The other change I made was to soak my cut up dried fruit in brandy for… well, a few weeks. I had put together the fruit mixture right after candying my peel and got it soaking, intending to make the cake in a day or two, but it ended up sitting in the refrigerator for a while. I eventually opened it up to see if it had molded or smelled off, but as it just smelled of brandy and fruit, I decided it was still safe for use, and made the cake. The result is a very deep brandy flavor throughout the cake. I also used no raisins, as neither I nor my mother like them, and instead added chopped dried apricots and chopped prunes. I also used dark brown sugar in place of some of the caster sugar, and I cut the recipe in quarters to perfectly fit a standard 9″x5″ loaf pan, which was lined thoroughly with parchment. It took about two hours to bake through, until the temperature reached 190F inside and a skewer came out clean. I cooled it completely, brushed it with syrup and brandy, and wrapped it tightly in parchment and two layers of plastic, as I don’t have a tin to fit it.

I opened it up the other morning when I was hungry for a little something with my tea, and it is absolutely perfect. A little crumbly because the immense amount of fruit interferes with the structural integrity of the cake, but the flavor is incredible. Even Mr. Tweed enjoyed it, and he generally dislikes cherries. I have yet to share it with my mother, but I think I may have to have her over to tea soon so she can try some before I finish it myself.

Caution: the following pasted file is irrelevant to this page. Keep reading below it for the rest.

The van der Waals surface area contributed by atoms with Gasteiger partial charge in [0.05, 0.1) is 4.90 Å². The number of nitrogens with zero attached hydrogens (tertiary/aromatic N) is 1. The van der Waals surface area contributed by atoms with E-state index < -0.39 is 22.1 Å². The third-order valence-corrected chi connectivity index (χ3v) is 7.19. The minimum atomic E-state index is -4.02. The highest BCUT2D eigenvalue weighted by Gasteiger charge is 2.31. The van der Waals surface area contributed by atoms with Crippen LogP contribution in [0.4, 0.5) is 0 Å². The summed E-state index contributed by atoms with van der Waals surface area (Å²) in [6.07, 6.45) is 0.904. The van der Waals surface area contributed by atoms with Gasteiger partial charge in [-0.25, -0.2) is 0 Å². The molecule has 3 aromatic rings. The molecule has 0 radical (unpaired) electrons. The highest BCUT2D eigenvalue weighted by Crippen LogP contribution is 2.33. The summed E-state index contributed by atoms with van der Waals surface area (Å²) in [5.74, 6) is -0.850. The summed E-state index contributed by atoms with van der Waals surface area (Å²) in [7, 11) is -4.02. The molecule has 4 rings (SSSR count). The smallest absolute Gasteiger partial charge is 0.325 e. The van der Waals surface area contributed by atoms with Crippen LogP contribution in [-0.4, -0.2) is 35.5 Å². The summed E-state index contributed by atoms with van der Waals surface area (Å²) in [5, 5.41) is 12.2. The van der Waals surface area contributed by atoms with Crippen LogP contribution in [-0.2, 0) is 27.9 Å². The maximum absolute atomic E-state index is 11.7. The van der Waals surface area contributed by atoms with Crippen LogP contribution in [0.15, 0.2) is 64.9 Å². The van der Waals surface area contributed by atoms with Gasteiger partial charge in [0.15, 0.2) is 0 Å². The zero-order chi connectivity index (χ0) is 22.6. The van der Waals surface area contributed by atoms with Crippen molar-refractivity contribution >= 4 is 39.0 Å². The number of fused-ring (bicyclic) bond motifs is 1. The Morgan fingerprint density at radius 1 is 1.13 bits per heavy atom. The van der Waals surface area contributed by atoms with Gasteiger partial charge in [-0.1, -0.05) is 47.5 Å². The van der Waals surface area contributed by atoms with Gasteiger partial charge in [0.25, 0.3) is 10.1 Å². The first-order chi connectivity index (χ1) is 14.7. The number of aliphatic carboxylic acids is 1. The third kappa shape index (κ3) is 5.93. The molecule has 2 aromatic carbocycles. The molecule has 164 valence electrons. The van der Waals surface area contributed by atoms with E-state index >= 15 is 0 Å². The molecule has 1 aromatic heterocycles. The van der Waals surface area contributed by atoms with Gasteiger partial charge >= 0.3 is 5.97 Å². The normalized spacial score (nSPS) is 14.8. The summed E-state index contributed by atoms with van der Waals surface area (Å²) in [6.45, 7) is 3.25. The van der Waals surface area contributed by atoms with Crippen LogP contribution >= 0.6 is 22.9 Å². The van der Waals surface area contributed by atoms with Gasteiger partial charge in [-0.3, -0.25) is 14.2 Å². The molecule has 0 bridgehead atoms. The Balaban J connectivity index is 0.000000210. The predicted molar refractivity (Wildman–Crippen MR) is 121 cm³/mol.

Tuesday Tasting: Kukitori from Hojicha.co

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Today’s Tuesday Tasting is a special one. Today, my favorite purveyor of roasted green tea, Hojicha.co, is releasing a new tea and I had the opportunity to try it so I can share my tasting notes with you. Their dark roast hojicha made my list of 2019 most memorable teas, so I was understandably excited to try a new one. This is their Kukitori, which means “stem bird” (thank you, Duolingo). The tea is their take on a kukicha, or twig tea, made from the stems of tencha, which is the type of tea that is grown to make matcha.

I used 4 grams of loose tea in a 120-ml kyusu pot, with 180F water. The dry “leaf” is twiggy, consisting of twigs of varying shades of brown, from light to dark, about 5 mm in length. After warming the leaves in the pot, I could get aromas of pipe tobacco and toasted sesame oil.